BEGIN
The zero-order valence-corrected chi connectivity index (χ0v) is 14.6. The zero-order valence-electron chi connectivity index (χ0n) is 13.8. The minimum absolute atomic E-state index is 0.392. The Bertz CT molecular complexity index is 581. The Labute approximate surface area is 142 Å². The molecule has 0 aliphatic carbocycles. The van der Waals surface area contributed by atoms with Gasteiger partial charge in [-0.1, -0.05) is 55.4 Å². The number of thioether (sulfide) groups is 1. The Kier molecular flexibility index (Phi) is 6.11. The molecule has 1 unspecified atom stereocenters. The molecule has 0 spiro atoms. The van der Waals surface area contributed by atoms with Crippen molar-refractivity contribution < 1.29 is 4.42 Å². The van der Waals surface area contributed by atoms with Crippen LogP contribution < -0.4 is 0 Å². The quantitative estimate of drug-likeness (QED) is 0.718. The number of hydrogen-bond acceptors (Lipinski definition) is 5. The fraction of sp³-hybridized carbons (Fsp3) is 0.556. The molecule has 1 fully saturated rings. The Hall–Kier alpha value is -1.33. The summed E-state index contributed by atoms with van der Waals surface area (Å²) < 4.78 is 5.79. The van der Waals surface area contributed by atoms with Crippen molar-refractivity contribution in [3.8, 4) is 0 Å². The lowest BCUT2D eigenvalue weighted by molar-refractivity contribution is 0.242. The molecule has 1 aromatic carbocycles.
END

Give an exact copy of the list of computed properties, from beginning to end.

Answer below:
The zero-order valence-corrected chi connectivity index (χ0v) is 14.6. The zero-order valence-electron chi connectivity index (χ0n) is 13.8. The minimum absolute atomic E-state index is 0.392. The Bertz CT molecular complexity index is 581. The Labute approximate surface area is 142 Å². The molecule has 0 aliphatic carbocycles. The van der Waals surface area contributed by atoms with Gasteiger partial charge in [-0.1, -0.05) is 55.4 Å². The number of thioether (sulfide) groups is 1. The Kier molecular flexibility index (Phi) is 6.11. The molecule has 1 unspecified atom stereocenters. The molecule has 0 spiro atoms. The van der Waals surface area contributed by atoms with Crippen molar-refractivity contribution < 1.29 is 4.42 Å². The van der Waals surface area contributed by atoms with Crippen LogP contribution < -0.4 is 0 Å². The quantitative estimate of drug-likeness (QED) is 0.718. The number of hydrogen-bond acceptors (Lipinski definition) is 5. The fraction of sp³-hybridized carbons (Fsp3) is 0.556. The molecule has 1 fully saturated rings. The Hall–Kier alpha value is -1.33. The summed E-state index contributed by atoms with van der Waals surface area (Å²) < 4.78 is 5.79. The van der Waals surface area contributed by atoms with Crippen molar-refractivity contribution in [3.8, 4) is 0 Å². The lowest BCUT2D eigenvalue weighted by molar-refractivity contribution is 0.242. The molecule has 1 aromatic carbocycles.